How My Faith Guides My Environmental Activism
“Tikkun Olam” is Hebrew for “repair of the world.” During my schooling, teachers would discuss the phrase from a very broad sense. It has, nonetheless, reverberated with me since the end of middle school. It is a simple phrase, yet its meaning conveys something much deeper to the human experience. Hebrew scholars have for thousands of years discussed our human duty to repair what has been broken. “The world” may be taken narrowly or broadly, but one thing is certain: previous generations discussed the necessity of creating a better, brighter future. Despite my physical disconnect from nature in suburban Georgia, I view it as my duty to make the world a better place and to be part of something greater than myself.
I’ve grown up in suburban Georgia for the majority of my life. Georgia is covered heavily with trees; in fact, Georgia ranks #1 for commercially available timberland, annual timber harvest volume, and exporter of pulp, paper, and paperboard mill products. Our climate is typically humid and warm, with few very cold days each year. I have grown to appreciate all that it provides. Georgia is known for its peaches and peanuts, as well as its man-made products like Coca-Cola; and Georgia’s economy is slowly diversifying and becoming one of the best in the country, with Atlanta attracting top talent and top companies from around the world.
Market forces have worked exceptionally well globally. Those living in extreme global poverty fell to around 10 percent of the total population in 2015 from 44 percent in 1981. Data was first tracked beginning in 1820 with 84 percent of the world living in extreme poverty and falling to the figure previously mentioned. We have made tremendous strides in the reduction of global poverty.
Market forces have brought billions of people out of poverty, so it seems likely that these same forces can reduce and eliminate pollution. Man-made pollution has been around since the first humans, but it has become a major issue since the Industrial Revolution. Sulfur Dioxide emissions continue to fall in the Americas and in Europe, as emissions increase in Africa and Asia. As nations become wealthier, it becomes evident that they promote causes such as environmentalism and human rights. Africa and Asia are undergoing economic advancement as many nations are developing, which helps to explain the increase in global pollution levels. In addition, developing nations like India and China each boast over 1 billion people, which creates further issues. The crux of my argument is that market forces have created wealth for many countries and these forces need to be applied to combat climate change.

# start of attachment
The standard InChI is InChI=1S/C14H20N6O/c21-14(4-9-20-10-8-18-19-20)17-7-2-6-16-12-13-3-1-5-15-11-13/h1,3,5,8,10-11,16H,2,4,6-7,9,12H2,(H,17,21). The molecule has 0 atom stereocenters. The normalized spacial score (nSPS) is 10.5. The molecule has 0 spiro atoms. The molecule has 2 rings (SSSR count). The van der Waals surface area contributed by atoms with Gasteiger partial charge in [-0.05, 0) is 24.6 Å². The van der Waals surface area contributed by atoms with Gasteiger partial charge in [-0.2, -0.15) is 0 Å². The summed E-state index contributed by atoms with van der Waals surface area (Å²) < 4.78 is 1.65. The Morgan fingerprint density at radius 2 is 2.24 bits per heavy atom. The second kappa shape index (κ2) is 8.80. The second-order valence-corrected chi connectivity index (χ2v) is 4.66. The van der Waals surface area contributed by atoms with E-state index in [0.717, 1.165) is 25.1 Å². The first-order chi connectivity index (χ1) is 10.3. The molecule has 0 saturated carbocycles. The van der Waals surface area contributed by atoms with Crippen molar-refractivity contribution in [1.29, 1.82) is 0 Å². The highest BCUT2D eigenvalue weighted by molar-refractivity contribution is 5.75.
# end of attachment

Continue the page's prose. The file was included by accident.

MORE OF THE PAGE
Climate change or global warming has largely been a Democrat talking-point in my lifetime. I always associate the topic with Al Gore and his movie, “Inconvenient Truth.” I have found the partisan talk around climate change to be perplexing, because it affects all of us. This issue can no longer remain partisan if we hope to minimize the effects of climate change. Conservatives and Libertarians must acknowledge the reality that humans are having an effect on our climate, and Progressives must seek common ground if we are to make any real difference.
The American Conservation Coalition is a Millennial-led environmental advocacy organization, and its principal mission is to advocate for environmentalism from a conservative political perspective. It seeks to promote market-oriented solutions to environmental problems. Market forces have proven effective and efficient, despite concerns from Leftists. Market-oriented solutions do not mean that we believe in abolishing the Environmental Protection Agency (EPA)-- in fact, I believe the EPA does a lot of good for Americans. What is evident is that regulation is insufficient and largely inefficient in combating pollution.
There is something genuinely exciting about human innovation in the environmental space. Science has opened up human beings to fantastic new realms of possibility, including aircrafts, automobiles, and military technology. Innovation in this space can provide new products or alternative energies. Homes were once entirely made of wood or brick, but now they can even be made from recycled plastics or carbon dioxide infused bricks. Science and prosperity go hand-in-hand. These two principles ought to lead the way in our fight towards a sustainable, productive future.
“Tikkun olam” has been the guiding principle in my environmental activism; I believe that embracing markets rather than overly aggressive regulation ought to solve many of our problems. Markets do overlook certain inefficiencies and that is where we should focus our governmental efforts. Environmentalism can no longer be a partisan matter if we are to avoid the long-term negative effects of climate change.